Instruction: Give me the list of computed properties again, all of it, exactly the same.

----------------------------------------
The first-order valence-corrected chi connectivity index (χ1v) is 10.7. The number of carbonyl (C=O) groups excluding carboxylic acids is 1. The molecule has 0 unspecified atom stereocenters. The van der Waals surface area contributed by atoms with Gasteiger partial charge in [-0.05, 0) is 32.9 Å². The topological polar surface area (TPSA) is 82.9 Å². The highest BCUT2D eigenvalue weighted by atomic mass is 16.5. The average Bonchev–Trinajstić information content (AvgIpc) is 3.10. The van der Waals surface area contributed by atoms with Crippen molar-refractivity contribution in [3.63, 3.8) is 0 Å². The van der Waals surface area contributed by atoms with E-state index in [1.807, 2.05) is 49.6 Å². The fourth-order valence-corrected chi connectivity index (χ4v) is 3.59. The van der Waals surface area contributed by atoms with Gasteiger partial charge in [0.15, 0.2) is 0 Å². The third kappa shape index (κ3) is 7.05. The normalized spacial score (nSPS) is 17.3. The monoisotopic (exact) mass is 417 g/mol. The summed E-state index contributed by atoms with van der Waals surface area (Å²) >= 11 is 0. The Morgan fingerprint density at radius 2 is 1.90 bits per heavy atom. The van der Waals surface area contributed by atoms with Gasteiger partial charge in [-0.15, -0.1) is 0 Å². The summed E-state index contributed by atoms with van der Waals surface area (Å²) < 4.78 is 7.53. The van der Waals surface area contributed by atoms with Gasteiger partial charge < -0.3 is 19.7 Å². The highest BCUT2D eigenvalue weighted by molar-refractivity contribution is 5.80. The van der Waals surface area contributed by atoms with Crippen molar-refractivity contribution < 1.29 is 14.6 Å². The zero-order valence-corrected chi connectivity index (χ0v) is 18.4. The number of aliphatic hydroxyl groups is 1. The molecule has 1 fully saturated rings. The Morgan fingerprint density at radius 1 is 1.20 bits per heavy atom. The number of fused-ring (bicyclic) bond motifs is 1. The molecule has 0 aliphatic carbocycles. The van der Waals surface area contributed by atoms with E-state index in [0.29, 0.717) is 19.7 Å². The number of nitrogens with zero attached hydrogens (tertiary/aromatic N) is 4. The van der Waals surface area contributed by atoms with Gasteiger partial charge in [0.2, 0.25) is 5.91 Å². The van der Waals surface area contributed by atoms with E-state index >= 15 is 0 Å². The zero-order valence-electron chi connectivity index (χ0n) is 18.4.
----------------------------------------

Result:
The first-order valence-corrected chi connectivity index (χ1v) is 10.7. The number of carbonyl (C=O) groups excluding carboxylic acids is 1. The molecule has 0 unspecified atom stereocenters. The van der Waals surface area contributed by atoms with Gasteiger partial charge in [-0.05, 0) is 32.9 Å². The topological polar surface area (TPSA) is 82.9 Å². The highest BCUT2D eigenvalue weighted by atomic mass is 16.5. The average Bonchev–Trinajstić information content (AvgIpc) is 3.10. The van der Waals surface area contributed by atoms with Crippen molar-refractivity contribution in [3.63, 3.8) is 0 Å². The van der Waals surface area contributed by atoms with E-state index in [1.807, 2.05) is 49.6 Å². The fourth-order valence-corrected chi connectivity index (χ4v) is 3.59. The van der Waals surface area contributed by atoms with Gasteiger partial charge in [0.15, 0.2) is 0 Å². The third kappa shape index (κ3) is 7.05. The normalized spacial score (nSPS) is 17.3. The monoisotopic (exact) mass is 417 g/mol. The summed E-state index contributed by atoms with van der Waals surface area (Å²) >= 11 is 0. The Morgan fingerprint density at radius 2 is 1.90 bits per heavy atom. The van der Waals surface area contributed by atoms with Gasteiger partial charge in [-0.15, -0.1) is 0 Å². The summed E-state index contributed by atoms with van der Waals surface area (Å²) < 4.78 is 7.53. The van der Waals surface area contributed by atoms with Gasteiger partial charge < -0.3 is 19.7 Å². The highest BCUT2D eigenvalue weighted by molar-refractivity contribution is 5.80. The van der Waals surface area contributed by atoms with Crippen molar-refractivity contribution < 1.29 is 14.6 Å². The zero-order valence-corrected chi connectivity index (χ0v) is 18.4. The number of aliphatic hydroxyl groups is 1. The molecule has 1 fully saturated rings. The Morgan fingerprint density at radius 1 is 1.20 bits per heavy atom. The number of fused-ring (bicyclic) bond motifs is 1. The molecule has 0 aliphatic carbocycles. The van der Waals surface area contributed by atoms with E-state index in [0.29, 0.717) is 19.7 Å². The number of nitrogens with zero attached hydrogens (tertiary/aromatic N) is 4. The van der Waals surface area contributed by atoms with Gasteiger partial charge in [0.2, 0.25) is 5.91 Å². The van der Waals surface area contributed by atoms with E-state index >= 15 is 0 Å². The zero-order valence-electron chi connectivity index (χ0n) is 18.4.